Get Stronger and Leaner With Cross Training
Using the technique favored by pro athletes can get you better results and fewer injuries.
How Cross Training Can Help continued...
For example, while a runner needs to build strong leg muscles, he or she must also pay attention to the muscles that control pelvic movement, core strength -- even the upper body. "All these areas are utilized when you run," says Thornton, director of athletic training services at Clarion University of Pennsylvania and a member of the board of directors of the National Athletic Trainers Association.
But that's not all. Experts say cross training can also help us with the tasks of our daily lives.
"Implementing a variety of activity into your routines almost certainly guarantees that you will be much more functionally active … and that you can complete day-to-day tasks with much more ease," says Herrera.
Climbing stairs, working around the house or yard, or taking the dogs for a walk takes much less effort when you're "functionally fit," he says. It's also easier to avoid injuries related to those everyday activities.
"You're much less likely to injure yourself bending down to pick a child or heavy box off the floor," says Herrera.
What Cross Training Involves
For people devoted to a particular sport or fitness activity, there are specific activities that make up an ideal cross training routine.
For example, if running has been your only activity, your "prescription" for overall better fitness would include strengthening exercises for the pelvis and hips, as well as weight workouts to build the upper body, Thornton says.
If you've been doing only weight lifting regimens, you'd be well served by adding a cardio workout -- like running on the treadmill -- to your regimen, he says.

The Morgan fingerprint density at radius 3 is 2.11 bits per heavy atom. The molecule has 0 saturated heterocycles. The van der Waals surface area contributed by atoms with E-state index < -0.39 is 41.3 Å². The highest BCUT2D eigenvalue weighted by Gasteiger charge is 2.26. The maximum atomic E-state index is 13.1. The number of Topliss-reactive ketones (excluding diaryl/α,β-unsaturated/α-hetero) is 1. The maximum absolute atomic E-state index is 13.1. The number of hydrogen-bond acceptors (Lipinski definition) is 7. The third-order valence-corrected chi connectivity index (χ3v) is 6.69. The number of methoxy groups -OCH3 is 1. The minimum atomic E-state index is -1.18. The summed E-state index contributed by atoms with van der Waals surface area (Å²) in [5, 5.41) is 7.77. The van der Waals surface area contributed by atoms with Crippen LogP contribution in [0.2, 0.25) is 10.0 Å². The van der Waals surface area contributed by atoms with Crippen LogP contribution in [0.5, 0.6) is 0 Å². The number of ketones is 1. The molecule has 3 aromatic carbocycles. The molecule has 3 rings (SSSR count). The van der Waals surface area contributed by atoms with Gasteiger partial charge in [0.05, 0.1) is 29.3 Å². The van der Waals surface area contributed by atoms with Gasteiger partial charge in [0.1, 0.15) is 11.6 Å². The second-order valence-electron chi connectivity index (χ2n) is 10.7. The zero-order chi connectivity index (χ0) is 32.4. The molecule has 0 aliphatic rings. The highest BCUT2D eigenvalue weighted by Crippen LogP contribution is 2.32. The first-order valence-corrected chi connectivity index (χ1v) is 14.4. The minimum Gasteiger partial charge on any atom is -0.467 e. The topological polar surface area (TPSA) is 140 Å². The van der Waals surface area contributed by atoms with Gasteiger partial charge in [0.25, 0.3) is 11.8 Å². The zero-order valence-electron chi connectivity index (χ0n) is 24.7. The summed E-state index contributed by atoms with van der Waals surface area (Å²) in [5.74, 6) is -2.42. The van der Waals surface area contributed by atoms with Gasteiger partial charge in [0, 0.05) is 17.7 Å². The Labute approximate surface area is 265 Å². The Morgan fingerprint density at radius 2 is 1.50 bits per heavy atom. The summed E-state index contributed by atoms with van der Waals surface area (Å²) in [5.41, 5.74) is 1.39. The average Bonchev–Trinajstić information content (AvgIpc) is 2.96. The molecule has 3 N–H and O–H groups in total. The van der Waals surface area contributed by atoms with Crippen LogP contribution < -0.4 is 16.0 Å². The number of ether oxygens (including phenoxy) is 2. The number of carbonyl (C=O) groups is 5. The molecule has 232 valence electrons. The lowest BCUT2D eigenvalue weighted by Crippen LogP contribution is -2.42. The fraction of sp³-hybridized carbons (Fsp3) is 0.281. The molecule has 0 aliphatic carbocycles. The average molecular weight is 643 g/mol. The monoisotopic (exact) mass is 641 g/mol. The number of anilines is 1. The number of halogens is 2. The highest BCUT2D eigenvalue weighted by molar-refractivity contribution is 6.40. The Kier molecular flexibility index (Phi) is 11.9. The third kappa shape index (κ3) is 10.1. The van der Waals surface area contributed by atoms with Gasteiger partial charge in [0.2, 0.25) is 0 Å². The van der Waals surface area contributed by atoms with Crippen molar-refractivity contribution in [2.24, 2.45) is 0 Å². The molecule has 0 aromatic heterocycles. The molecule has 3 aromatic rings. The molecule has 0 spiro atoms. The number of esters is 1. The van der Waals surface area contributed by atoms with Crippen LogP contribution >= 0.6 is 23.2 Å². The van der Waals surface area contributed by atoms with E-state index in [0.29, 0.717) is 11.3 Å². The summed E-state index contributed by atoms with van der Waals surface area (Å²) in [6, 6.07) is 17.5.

But for people who are simply looking get the most out of their workout time, experts say, cross training doesn't require specific exercises. In fact, as long as you create variation in your activity, you're cross training!
"The point here is to vary activities between aerobic conditioning, strength training, endurance, and balance -- and you need to vary the workouts that emphasize each one of those areas," says Herrera.
For optimal success, he says, plan two to three days of flexibility and strength training, and three to five days of aerobic focus. But don't worry if you don't have that much time to devote to exercise.
"The most important thing is to make sure fitness is a priority in your life," says Herrera. "So if you're currently exercising twice a week, then simply finding time for one more workout during that week will help you burn more fat and make more progress."
In fact, experts say, you don't even have to do a specific workout to get the effects of crossing training if you live a varied and physically active life.
"Keep in mind, variety is the spice of life, so enjoying rock climbing, Rollerblading, cycling, hiking, jogging, or skiing with friends, which are also excellent ways to stay socially active and keep the body fit,' says Herrera.